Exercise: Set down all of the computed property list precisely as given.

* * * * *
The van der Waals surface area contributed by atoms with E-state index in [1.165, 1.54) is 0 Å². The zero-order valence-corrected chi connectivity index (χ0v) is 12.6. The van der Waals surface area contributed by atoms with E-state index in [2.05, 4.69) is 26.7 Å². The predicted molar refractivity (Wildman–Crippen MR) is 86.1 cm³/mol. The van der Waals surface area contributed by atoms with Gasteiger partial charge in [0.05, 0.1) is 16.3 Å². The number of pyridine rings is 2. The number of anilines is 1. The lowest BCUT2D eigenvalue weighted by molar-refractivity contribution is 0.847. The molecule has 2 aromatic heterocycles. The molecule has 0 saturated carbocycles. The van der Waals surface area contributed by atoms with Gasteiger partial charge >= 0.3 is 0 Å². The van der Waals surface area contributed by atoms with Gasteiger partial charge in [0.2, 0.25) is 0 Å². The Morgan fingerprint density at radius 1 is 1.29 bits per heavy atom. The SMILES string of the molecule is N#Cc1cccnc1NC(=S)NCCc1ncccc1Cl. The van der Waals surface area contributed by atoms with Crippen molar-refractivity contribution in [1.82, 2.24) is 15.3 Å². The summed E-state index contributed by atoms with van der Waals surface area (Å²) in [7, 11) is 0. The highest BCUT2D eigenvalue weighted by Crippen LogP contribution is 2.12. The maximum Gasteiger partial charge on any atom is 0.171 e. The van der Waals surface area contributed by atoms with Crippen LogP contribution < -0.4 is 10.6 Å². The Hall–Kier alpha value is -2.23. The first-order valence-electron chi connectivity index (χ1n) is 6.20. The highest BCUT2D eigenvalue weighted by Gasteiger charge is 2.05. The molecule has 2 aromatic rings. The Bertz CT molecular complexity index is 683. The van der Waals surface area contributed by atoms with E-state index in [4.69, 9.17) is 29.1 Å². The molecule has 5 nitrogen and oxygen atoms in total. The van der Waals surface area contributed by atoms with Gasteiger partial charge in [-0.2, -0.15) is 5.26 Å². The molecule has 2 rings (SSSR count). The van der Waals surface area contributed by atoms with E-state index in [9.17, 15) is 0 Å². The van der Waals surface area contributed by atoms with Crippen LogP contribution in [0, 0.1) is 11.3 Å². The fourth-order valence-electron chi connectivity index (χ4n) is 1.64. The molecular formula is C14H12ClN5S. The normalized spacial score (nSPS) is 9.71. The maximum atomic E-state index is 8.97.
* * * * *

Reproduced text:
The van der Waals surface area contributed by atoms with E-state index in [1.165, 1.54) is 0 Å². The zero-order valence-corrected chi connectivity index (χ0v) is 12.6. The van der Waals surface area contributed by atoms with E-state index in [2.05, 4.69) is 26.7 Å². The predicted molar refractivity (Wildman–Crippen MR) is 86.1 cm³/mol. The van der Waals surface area contributed by atoms with Gasteiger partial charge in [0.05, 0.1) is 16.3 Å². The number of pyridine rings is 2. The number of anilines is 1. The lowest BCUT2D eigenvalue weighted by molar-refractivity contribution is 0.847. The molecule has 2 aromatic heterocycles. The molecule has 0 saturated carbocycles. The van der Waals surface area contributed by atoms with Gasteiger partial charge >= 0.3 is 0 Å². The van der Waals surface area contributed by atoms with Gasteiger partial charge in [0.2, 0.25) is 0 Å². The Morgan fingerprint density at radius 1 is 1.29 bits per heavy atom. The SMILES string of the molecule is N#Cc1cccnc1NC(=S)NCCc1ncccc1Cl. The van der Waals surface area contributed by atoms with Crippen molar-refractivity contribution in [1.82, 2.24) is 15.3 Å². The summed E-state index contributed by atoms with van der Waals surface area (Å²) in [7, 11) is 0. The highest BCUT2D eigenvalue weighted by Crippen LogP contribution is 2.12. The maximum Gasteiger partial charge on any atom is 0.171 e. The van der Waals surface area contributed by atoms with Crippen LogP contribution < -0.4 is 10.6 Å². The Hall–Kier alpha value is -2.23. The first-order valence-electron chi connectivity index (χ1n) is 6.20. The highest BCUT2D eigenvalue weighted by Gasteiger charge is 2.05. The molecule has 2 aromatic rings. The Bertz CT molecular complexity index is 683. The van der Waals surface area contributed by atoms with E-state index in [4.69, 9.17) is 29.1 Å². The molecule has 5 nitrogen and oxygen atoms in total. The van der Waals surface area contributed by atoms with Gasteiger partial charge in [-0.2, -0.15) is 5.26 Å². The molecule has 2 rings (SSSR count). The van der Waals surface area contributed by atoms with E-state index in [9.17, 15) is 0 Å². The van der Waals surface area contributed by atoms with Crippen LogP contribution in [0, 0.1) is 11.3 Å². The fourth-order valence-electron chi connectivity index (χ4n) is 1.64. The molecular formula is C14H12ClN5S. The normalized spacial score (nSPS) is 9.71. The maximum atomic E-state index is 8.97.